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Clancy's Pumpkin Patch
1620 7th Ave., San Francisco
Prior to 2012, we last visited Clancy’s Pumpkin Patch in 2007. So we decided to visit again on Oct. 5, 2012. This article updates our 2007 review.
We’ve always preferred going to pumpkin patches that are associated with farms. There’s just something very appealing about taking a drive out to a farm to pick up a pumpkin where it was grown, or at least grown in a nearby field. You feel a connection with the grower and a certain amount of pride in the local produce.
But after all these years of visiting farms all over the Bay Area we felt it was time to visit a San Francisco pumpkin landmark, Clancy’s Pumpkin Patch. Since 1979 Clancy’s has been the place city dwellers take their children for their first pumpkin, and many families have made it their Halloween tradition.
Nestled along 7th Avenue next to White Crane Springs, Clancy’s isn’t a very large patch by farm standards but plenty big by city standards. There’s a small parking area in front of the entrance, which is convenient if you’re one of the lucky few who get to use it. Parking can be tricky in this area.
Clancy’s has plenty of charm being surrounded by trees that insulate it from the city beyond its borders. But even so, if you visit during rush hours, the traffic noise can be a little loud. The lot is well decorated with numerous scarecrows, corn-stalks, and amusing Halloween scenes. The pumpkins are all laid out waiting for you on the backside of carpet pieces on a dirt field.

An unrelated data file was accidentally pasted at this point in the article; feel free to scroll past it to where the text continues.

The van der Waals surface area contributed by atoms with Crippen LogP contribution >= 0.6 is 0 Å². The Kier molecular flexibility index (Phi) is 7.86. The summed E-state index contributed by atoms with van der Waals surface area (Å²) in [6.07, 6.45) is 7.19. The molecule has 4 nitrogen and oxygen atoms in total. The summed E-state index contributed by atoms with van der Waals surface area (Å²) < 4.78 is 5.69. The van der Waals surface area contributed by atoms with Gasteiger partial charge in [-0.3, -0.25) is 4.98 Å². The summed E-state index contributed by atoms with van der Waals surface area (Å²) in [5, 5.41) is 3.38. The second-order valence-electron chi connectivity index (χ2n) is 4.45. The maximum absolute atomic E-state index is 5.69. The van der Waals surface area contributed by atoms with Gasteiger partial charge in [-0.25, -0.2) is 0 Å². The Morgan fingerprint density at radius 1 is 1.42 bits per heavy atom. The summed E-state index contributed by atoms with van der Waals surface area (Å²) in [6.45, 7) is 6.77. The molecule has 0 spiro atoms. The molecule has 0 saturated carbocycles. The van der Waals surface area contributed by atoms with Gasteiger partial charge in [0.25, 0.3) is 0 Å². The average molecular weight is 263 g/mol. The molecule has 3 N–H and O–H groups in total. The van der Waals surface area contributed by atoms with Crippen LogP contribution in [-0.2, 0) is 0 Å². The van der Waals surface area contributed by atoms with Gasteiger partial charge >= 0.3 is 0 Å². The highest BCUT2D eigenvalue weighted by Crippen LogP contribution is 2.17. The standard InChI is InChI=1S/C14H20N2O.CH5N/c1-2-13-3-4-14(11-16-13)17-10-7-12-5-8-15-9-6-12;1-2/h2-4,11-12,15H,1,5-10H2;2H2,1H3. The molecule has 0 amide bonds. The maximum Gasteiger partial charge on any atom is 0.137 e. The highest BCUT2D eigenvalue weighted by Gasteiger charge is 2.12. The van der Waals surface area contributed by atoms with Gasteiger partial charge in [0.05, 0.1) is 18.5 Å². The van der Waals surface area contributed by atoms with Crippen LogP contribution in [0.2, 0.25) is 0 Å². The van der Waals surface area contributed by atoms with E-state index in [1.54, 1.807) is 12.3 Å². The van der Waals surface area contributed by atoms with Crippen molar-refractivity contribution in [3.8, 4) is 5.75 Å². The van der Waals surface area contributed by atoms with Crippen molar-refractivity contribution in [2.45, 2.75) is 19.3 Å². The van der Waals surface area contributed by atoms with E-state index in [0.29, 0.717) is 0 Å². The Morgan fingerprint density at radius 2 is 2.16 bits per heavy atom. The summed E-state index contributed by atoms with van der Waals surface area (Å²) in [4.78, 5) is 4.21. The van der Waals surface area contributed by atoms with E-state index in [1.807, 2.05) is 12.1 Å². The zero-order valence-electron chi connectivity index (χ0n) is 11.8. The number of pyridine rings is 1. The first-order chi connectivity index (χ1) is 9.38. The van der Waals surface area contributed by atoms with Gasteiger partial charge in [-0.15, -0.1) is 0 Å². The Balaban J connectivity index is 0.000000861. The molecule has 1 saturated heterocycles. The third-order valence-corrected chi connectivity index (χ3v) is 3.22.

Clancy’s has a decent selection of pumpkin varieties and sizes; you’ll find the usual field pumpkins along with a few pure white pumpkins and gourds.
The pumpkin prices are a little high, but you generally pay more when at a patch in a big city. For example, a medium-sized pumpkin is $10. Gourds run $1-$4, while Swan Gourds are a pricey $20. Tiny minis are only $.50.
On our 2007 visit we noted that there were no wheelbarrows or wagons in which to collect pumpkins. This situation has been rectified and there are now wheelbarrows that are carpeted on the bottom so your pumpkins make it to your car unscathed.
Once you have selected your pumpkins, the kids will enjoy crawling through Clancy’s hay fort. Outside the fort there are a lot of old, dirty looking stuffed animals that I would steer clear of, personally. There are also animals to look at – a bunny, turkeys, and two puppies.
In addition to pumpkins, Clancy’s offers bundles of wheat for decorating for $7.50, a wheelbarrow of firewood for $15, bags of straw for $2, Indian corn three cobs for $4.50 (or a smaller size that pops for $2.50), and pumpkin carving kits.
All in all, Clancy’s is a cute city pumpkin patch without a total city feel like some parking lot patches.
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